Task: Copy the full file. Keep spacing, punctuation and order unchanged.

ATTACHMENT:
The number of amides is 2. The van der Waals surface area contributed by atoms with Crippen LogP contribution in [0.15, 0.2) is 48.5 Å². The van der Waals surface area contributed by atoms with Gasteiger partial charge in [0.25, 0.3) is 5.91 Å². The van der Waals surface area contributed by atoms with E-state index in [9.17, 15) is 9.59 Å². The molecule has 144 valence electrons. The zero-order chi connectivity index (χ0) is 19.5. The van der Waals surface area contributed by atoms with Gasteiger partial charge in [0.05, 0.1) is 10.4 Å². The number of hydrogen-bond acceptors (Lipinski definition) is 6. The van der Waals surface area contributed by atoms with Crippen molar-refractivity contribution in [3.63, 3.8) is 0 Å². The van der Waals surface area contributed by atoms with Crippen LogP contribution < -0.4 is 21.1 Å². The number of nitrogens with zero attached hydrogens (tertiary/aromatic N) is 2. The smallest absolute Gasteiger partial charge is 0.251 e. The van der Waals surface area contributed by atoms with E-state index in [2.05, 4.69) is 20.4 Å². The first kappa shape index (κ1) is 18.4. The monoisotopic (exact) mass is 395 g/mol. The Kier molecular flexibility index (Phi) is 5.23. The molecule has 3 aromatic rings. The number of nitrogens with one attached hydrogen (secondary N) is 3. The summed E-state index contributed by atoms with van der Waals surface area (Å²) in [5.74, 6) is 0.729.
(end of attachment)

The number of amides is 2. The van der Waals surface area contributed by atoms with Crippen LogP contribution in [0.15, 0.2) is 48.5 Å². The van der Waals surface area contributed by atoms with Gasteiger partial charge in [0.25, 0.3) is 5.91 Å². The van der Waals surface area contributed by atoms with E-state index in [9.17, 15) is 9.59 Å². The molecule has 144 valence electrons. The zero-order chi connectivity index (χ0) is 19.5. The van der Waals surface area contributed by atoms with Gasteiger partial charge in [0.05, 0.1) is 10.4 Å². The number of hydrogen-bond acceptors (Lipinski definition) is 6. The van der Waals surface area contributed by atoms with Crippen molar-refractivity contribution in [3.63, 3.8) is 0 Å². The van der Waals surface area contributed by atoms with Crippen LogP contribution < -0.4 is 21.1 Å². The number of nitrogens with zero attached hydrogens (tertiary/aromatic N) is 2. The smallest absolute Gasteiger partial charge is 0.251 e. The van der Waals surface area contributed by atoms with E-state index in [2.05, 4.69) is 20.4 Å². The first kappa shape index (κ1) is 18.4. The monoisotopic (exact) mass is 395 g/mol. The Kier molecular flexibility index (Phi) is 5.23. The molecule has 3 aromatic rings. The number of nitrogens with one attached hydrogen (secondary N) is 3. The summed E-state index contributed by atoms with van der Waals surface area (Å²) in [5.74, 6) is 0.729.